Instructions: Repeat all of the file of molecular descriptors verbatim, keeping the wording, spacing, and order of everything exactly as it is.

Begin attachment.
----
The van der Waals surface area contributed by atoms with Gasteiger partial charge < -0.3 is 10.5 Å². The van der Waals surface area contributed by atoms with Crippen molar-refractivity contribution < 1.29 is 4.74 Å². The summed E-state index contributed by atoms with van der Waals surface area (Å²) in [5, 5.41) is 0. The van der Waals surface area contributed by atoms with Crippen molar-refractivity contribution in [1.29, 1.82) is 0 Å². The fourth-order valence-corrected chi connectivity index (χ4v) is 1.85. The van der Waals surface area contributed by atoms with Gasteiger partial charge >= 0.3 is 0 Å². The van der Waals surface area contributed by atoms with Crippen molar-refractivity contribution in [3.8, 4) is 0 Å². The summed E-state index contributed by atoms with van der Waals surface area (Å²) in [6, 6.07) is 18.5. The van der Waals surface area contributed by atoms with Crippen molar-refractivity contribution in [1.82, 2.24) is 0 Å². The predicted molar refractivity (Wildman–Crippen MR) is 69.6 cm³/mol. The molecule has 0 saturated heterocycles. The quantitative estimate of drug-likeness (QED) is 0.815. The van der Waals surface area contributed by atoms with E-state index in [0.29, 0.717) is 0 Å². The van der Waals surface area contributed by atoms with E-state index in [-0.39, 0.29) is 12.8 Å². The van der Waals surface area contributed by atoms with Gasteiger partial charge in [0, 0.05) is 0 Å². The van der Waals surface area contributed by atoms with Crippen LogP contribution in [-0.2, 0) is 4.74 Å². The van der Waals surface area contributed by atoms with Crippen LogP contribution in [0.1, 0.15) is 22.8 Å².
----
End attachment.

The van der Waals surface area contributed by atoms with Gasteiger partial charge < -0.3 is 10.5 Å². The van der Waals surface area contributed by atoms with Crippen molar-refractivity contribution < 1.29 is 4.74 Å². The summed E-state index contributed by atoms with van der Waals surface area (Å²) in [5, 5.41) is 0. The van der Waals surface area contributed by atoms with Crippen molar-refractivity contribution in [1.29, 1.82) is 0 Å². The fourth-order valence-corrected chi connectivity index (χ4v) is 1.85. The van der Waals surface area contributed by atoms with Gasteiger partial charge >= 0.3 is 0 Å². The van der Waals surface area contributed by atoms with Crippen molar-refractivity contribution in [3.8, 4) is 0 Å². The summed E-state index contributed by atoms with van der Waals surface area (Å²) in [6, 6.07) is 18.5. The van der Waals surface area contributed by atoms with Crippen molar-refractivity contribution in [1.82, 2.24) is 0 Å². The predicted molar refractivity (Wildman–Crippen MR) is 69.6 cm³/mol. The molecule has 0 saturated heterocycles. The quantitative estimate of drug-likeness (QED) is 0.815. The van der Waals surface area contributed by atoms with E-state index in [0.29, 0.717) is 0 Å². The van der Waals surface area contributed by atoms with E-state index in [-0.39, 0.29) is 12.8 Å². The van der Waals surface area contributed by atoms with Gasteiger partial charge in [0, 0.05) is 0 Å². The van der Waals surface area contributed by atoms with Crippen LogP contribution in [-0.2, 0) is 4.74 Å². The van der Waals surface area contributed by atoms with Crippen LogP contribution in [0.1, 0.15) is 22.8 Å².